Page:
Safe, Warm, and Snug, by Stephen Swinburne. I mean, the title alone is adorable enough, right? You'll love the cozy illustrations, too, of various mommy (and daddy) animals protecting their babies, each in their own, unique ways (snakes coiling around their eggs, kangaroos with joey-filled pouches, etc.) Besides snakes & roos, kids learn about bats, sloths, fish, toads, insects, and seahorses, and some of their wonderful adaptations. Fun (and educational!) A sweet, sweet book.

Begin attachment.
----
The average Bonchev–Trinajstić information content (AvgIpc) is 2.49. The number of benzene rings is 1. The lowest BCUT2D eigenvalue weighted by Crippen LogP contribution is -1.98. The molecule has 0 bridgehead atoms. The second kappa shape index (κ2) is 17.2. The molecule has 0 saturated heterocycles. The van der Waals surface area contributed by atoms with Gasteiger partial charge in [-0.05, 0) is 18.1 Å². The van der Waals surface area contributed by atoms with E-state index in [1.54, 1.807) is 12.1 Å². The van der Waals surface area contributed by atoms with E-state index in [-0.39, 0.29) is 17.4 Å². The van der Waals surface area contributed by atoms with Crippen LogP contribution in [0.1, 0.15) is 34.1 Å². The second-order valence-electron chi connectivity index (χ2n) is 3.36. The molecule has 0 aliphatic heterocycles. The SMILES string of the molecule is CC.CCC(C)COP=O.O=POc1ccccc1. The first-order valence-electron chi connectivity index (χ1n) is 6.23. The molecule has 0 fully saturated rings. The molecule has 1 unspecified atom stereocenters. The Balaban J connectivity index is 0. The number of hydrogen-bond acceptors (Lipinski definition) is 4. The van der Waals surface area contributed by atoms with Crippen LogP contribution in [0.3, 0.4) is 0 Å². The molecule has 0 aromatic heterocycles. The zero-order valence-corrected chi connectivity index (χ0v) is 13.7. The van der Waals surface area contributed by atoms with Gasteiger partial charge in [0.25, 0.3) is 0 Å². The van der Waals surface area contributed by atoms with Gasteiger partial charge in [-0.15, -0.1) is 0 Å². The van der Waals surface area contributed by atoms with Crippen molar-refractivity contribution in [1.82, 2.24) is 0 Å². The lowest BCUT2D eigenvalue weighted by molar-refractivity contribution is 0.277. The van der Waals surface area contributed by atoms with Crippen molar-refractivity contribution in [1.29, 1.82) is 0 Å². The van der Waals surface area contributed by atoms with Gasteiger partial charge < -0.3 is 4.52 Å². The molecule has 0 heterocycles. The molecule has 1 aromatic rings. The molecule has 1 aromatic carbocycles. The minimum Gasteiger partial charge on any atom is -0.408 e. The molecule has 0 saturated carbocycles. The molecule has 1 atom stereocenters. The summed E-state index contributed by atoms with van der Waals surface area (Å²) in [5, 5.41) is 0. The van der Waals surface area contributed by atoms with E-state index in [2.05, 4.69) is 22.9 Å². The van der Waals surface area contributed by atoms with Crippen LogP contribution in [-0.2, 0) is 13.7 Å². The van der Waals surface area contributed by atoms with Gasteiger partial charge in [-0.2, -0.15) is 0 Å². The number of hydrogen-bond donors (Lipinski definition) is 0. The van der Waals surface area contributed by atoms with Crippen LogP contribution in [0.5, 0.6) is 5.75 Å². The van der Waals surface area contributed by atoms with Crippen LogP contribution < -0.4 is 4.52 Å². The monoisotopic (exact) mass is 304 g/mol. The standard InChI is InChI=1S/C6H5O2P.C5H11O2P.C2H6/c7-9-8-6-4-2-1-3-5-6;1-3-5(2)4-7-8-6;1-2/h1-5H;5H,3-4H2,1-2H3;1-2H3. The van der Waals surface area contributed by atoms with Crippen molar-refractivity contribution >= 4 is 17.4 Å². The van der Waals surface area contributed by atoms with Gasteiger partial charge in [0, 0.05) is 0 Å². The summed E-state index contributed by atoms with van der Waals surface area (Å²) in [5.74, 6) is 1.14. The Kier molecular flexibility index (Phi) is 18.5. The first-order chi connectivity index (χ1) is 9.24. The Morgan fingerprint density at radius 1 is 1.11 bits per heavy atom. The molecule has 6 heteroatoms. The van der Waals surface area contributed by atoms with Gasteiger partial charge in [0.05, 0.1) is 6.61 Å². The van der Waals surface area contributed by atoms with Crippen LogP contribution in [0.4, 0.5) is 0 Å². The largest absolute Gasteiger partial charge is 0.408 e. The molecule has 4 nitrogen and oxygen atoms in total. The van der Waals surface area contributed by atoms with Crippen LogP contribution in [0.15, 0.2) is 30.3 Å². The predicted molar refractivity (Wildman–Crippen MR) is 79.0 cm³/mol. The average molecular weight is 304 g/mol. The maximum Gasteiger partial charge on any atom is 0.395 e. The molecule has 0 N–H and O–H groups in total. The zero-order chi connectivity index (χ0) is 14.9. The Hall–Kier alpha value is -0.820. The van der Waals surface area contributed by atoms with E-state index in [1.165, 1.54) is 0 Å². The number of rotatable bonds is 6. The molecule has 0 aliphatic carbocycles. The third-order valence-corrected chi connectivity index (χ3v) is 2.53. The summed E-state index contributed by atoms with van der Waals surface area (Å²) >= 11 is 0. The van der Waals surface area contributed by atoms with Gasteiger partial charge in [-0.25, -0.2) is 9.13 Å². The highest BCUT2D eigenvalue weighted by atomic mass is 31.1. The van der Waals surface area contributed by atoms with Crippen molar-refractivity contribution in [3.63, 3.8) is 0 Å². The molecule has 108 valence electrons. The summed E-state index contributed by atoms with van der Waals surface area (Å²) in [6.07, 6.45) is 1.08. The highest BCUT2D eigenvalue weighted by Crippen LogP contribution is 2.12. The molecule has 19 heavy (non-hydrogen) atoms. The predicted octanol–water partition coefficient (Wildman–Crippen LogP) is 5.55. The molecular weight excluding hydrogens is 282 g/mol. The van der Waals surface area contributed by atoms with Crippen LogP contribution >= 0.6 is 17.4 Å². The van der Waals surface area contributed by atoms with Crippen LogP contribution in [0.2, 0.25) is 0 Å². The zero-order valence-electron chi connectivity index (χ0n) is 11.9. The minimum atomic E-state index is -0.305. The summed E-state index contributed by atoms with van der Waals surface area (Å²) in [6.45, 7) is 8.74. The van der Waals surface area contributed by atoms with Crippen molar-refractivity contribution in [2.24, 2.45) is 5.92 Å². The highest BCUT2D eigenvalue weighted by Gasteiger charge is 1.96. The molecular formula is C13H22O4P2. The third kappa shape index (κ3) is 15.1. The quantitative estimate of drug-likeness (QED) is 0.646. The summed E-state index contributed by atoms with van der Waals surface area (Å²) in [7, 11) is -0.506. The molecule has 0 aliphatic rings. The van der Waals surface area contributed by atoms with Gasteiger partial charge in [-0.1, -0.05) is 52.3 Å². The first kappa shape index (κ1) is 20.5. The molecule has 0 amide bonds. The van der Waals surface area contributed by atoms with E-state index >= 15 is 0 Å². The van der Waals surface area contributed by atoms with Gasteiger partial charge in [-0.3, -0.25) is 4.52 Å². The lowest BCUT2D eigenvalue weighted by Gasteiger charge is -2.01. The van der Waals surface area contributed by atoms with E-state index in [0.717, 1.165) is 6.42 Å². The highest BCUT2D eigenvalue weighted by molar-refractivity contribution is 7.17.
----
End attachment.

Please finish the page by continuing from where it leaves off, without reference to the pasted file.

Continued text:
Owl Babies, by Marin Waddell. Another truly sweet, sweet book, with really lovely illustrations. This one's about a family of owls (three babies and a mom.) While Momma Owl goes out to fetch some food, the babies get nervous ("I want my Mommy!" is the refrain, here.) In addition to being a great introduction to owlish topics (What are nests? What do owls eat for food? What does "nocturnal" mean?) this book is a great starting-off point for discussing how families are different (there's no mention of a daddy owl in this book.) I especially like to use this book at the start of the school year, when some kidlets are feeling apprehensive about being away from Mom for the first time (Momma Owl comes back at the end, and the kids make that connection.) After reading the book, and without prompting, the "older, wiser" 5-year-olds always, without fail, comfort the younger ones by sharing their feelings with anecdotal stories along the lines of "when I was little" (heehee) "I was so scared whenever my mom would leave me, but she always comes back, and now I don't get scared at all!" Reassurance from peers speaks louder than anything grownups come up with. This book is great on many levels :)